Do you feel entitled? What does that even mean? Entitled to what? That term does not resonate with you whatsoever, but people keep telling you that is what you are. You are drowning in debt so bad and you can’t envisage when you will pay it off. You are working hard. You wont be able to buy a house by 30 at this rate. Your parents tell you that they were married by 25, and bought their first house at 26. People are telling you that you must not be working hard enough. What?

You have an epiphany. It’s profound. You think “fuck it”. Working hard hasn’t really worked for you. You aren’t particularly happy. You don’t feel like you are making any meaningful contribution other than to your boss’ already bulging pockets. You realise that money is just money. It comes and it goes. You realise that time only goes. You want to spend it more wisely. You want to spend more time with other human beings, not computers. You enjoy life. You think life is for living. You want to spend more time living. You quit.


Below are a few points of interest that you can relate to the rant above.

1. House prices are absurd:

From an article in The Guardian: “A homebuyer earning the median salary for their region in 1995 would have had to spend between 3.2 times and 4.4 times their salary on a house, depending on where they lived. In 2012-13, the last year for which complete data is available, the median house price had risen to between 6.1 times and 12.2 times median regional incomes.”

2. The cost of education is spiralling out of control:

From an economics reporter for CNBC: “This fall, Harvard’s annual tuition and fees (not including room and board) will set you back $45,278, more than 17 times the 1971-72 cost. If annual increases had simply tracked the inflation rate since 1971, next year’s tuition would be just $15,189.” 

3. Decisions are hard:

Analysis paralysis or paralysis by analysis is the state of over-analyzing (or over-thinking) a situation so that a decision or action is never taken, in effect paralyzing the outcome. A decision can be treated as over-complicated, with too many detailed options, so that a choice is never made, rather than try something and change if a major problem arises.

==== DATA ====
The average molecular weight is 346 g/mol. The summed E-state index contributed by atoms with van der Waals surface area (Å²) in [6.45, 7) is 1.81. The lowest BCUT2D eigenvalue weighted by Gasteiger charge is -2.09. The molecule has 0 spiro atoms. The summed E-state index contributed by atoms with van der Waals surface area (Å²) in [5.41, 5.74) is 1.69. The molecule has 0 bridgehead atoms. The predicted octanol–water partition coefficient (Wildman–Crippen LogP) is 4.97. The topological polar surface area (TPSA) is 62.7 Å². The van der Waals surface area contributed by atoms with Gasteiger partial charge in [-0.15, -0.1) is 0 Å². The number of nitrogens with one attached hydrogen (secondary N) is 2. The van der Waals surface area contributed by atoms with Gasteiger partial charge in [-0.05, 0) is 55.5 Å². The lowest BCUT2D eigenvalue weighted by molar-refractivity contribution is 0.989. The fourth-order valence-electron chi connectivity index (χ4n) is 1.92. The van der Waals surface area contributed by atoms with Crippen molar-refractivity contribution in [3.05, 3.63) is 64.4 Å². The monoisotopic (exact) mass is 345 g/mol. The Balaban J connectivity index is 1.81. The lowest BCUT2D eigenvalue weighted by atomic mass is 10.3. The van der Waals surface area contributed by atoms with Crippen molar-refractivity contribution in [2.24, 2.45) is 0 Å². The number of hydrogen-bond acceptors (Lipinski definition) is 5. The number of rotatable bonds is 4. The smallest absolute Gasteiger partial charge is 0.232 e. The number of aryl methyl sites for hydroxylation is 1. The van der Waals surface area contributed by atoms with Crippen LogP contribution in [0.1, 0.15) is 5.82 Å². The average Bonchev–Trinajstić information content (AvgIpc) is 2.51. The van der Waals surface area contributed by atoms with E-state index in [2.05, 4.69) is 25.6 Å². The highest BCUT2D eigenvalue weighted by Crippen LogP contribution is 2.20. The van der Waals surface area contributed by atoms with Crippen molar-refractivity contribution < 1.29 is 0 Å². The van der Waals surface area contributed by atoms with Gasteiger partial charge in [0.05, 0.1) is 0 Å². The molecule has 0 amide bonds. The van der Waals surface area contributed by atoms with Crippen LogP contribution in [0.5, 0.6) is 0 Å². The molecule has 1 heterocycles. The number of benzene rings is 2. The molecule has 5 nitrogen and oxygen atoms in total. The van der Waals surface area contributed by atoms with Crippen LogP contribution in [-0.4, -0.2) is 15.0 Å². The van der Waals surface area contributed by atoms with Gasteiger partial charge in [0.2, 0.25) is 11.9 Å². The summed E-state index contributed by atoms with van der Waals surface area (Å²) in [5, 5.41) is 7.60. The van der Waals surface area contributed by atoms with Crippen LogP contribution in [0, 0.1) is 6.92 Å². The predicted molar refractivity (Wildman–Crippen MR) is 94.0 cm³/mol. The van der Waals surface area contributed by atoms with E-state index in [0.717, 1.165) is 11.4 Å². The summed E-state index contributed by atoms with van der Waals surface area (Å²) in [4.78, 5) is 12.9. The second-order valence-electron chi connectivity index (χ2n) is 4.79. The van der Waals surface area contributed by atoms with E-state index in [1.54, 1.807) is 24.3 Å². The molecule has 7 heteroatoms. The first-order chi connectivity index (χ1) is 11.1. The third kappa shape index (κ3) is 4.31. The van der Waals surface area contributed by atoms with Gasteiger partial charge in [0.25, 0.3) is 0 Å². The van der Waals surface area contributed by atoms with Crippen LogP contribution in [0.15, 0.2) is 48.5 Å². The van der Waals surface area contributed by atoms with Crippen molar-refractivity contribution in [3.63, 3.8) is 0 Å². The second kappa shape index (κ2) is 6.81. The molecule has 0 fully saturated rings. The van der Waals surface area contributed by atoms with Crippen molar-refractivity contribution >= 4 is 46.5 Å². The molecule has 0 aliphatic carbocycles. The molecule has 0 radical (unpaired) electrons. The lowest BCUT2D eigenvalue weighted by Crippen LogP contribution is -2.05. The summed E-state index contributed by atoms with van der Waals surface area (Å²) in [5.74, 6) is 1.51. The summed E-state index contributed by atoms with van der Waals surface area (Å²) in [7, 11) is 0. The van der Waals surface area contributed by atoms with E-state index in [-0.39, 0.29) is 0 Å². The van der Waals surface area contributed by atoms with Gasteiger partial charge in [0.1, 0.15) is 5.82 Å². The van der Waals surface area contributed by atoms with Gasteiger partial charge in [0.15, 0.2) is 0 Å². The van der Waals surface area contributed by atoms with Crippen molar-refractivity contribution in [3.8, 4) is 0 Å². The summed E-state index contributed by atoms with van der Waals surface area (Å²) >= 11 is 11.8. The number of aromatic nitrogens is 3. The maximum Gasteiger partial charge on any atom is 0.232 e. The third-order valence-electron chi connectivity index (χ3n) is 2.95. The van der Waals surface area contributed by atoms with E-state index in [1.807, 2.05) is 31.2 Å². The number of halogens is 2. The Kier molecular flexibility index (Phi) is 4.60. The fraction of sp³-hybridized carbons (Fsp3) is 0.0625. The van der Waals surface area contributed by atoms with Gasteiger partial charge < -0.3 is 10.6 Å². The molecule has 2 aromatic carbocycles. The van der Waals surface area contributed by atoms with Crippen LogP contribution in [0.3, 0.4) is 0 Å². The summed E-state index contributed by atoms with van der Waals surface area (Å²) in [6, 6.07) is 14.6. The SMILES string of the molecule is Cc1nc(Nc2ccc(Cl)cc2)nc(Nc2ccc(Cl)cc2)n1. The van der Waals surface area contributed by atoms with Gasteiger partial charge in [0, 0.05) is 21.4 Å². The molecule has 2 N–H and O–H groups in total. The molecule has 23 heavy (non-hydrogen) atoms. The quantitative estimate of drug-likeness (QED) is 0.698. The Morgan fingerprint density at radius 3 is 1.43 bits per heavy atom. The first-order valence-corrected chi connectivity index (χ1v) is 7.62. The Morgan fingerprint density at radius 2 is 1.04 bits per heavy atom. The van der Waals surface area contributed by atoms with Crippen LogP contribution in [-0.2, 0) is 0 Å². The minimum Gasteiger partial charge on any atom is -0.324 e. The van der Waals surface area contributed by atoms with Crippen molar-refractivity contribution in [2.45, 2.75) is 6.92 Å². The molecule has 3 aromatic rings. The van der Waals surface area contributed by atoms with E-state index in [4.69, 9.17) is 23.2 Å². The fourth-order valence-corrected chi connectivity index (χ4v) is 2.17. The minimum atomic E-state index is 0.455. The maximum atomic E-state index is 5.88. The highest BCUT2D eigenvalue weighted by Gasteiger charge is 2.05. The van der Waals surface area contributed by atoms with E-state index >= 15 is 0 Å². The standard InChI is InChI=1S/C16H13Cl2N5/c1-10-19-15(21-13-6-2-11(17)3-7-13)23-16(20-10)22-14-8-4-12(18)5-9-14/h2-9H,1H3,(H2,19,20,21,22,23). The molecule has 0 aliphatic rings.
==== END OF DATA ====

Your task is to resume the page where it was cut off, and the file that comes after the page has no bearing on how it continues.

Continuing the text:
The above rant is of course sourced from personal experience. Perhaps many will disagree, which is absolutely fine as personal experiences are necessarily personal. However, during my travels I encountered a lot of people who shared a similar disdain for the current system in one way or another. Whether it be the cost of their education, their rent expense which feels like a kick in the guts delivered on a monthly basis, the absurdity of house prices, or the uncomfortable feeling that the job that they spend the majority of their week doing is a bunch of bullshit. Frustration with the system was a common undertone.

This leads me to believe that the current system has run its course. In the current system the supposed “dream life” – house, wife, two kids, job, wealth – is achieved by the select few that are able to persist (i.e. “more, more, more”) without going insane, or who are born into it. It is time to acknowledge that the system is breaking, if not already broken, so that we can be pro-active and do something about it, rather than being reactive, left cleaning up what will be one hell of a mess.

I don’t know what the answer is. However, perhaps instead of aspiring to own shares that own shares in shares of shares’ shares, we should simply aspire to share.

2 thoughts on “Millenials: Entitled or disillusioned?”